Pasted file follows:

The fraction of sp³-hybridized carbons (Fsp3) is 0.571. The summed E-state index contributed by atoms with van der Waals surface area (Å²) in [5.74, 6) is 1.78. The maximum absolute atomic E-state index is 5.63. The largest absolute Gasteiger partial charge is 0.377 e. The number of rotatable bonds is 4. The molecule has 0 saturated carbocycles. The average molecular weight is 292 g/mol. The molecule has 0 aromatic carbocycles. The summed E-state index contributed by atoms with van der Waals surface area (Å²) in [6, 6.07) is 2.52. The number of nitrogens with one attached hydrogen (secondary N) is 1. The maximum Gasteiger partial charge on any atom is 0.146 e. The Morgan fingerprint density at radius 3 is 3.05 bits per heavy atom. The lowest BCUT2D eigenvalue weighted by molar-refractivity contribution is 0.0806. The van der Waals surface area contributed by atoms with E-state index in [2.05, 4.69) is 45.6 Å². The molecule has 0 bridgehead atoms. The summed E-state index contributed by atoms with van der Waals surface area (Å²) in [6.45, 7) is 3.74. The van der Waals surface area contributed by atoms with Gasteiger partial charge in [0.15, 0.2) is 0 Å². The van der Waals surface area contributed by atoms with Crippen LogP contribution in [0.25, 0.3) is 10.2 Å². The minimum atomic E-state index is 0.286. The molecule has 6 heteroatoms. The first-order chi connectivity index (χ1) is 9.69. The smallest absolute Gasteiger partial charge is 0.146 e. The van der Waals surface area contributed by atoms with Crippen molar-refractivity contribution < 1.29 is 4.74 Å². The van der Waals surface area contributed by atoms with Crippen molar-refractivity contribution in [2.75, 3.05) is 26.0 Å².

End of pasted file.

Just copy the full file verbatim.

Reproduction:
The fraction of sp³-hybridized carbons (Fsp3) is 0.571. The summed E-state index contributed by atoms with van der Waals surface area (Å²) in [5.74, 6) is 1.78. The maximum absolute atomic E-state index is 5.63. The largest absolute Gasteiger partial charge is 0.377 e. The number of rotatable bonds is 4. The molecule has 0 saturated carbocycles. The average molecular weight is 292 g/mol. The molecule has 0 aromatic carbocycles. The summed E-state index contributed by atoms with van der Waals surface area (Å²) in [6, 6.07) is 2.52. The number of nitrogens with one attached hydrogen (secondary N) is 1. The maximum Gasteiger partial charge on any atom is 0.146 e. The Morgan fingerprint density at radius 3 is 3.05 bits per heavy atom. The lowest BCUT2D eigenvalue weighted by molar-refractivity contribution is 0.0806. The van der Waals surface area contributed by atoms with E-state index in [2.05, 4.69) is 45.6 Å². The molecule has 0 bridgehead atoms. The summed E-state index contributed by atoms with van der Waals surface area (Å²) in [6.45, 7) is 3.74. The van der Waals surface area contributed by atoms with Gasteiger partial charge in [0.15, 0.2) is 0 Å². The van der Waals surface area contributed by atoms with Crippen LogP contribution in [0.25, 0.3) is 10.2 Å². The minimum atomic E-state index is 0.286. The molecule has 6 heteroatoms. The first-order chi connectivity index (χ1) is 9.69. The smallest absolute Gasteiger partial charge is 0.146 e. The van der Waals surface area contributed by atoms with Crippen molar-refractivity contribution < 1.29 is 4.74 Å². The van der Waals surface area contributed by atoms with Crippen molar-refractivity contribution in [2.75, 3.05) is 26.0 Å².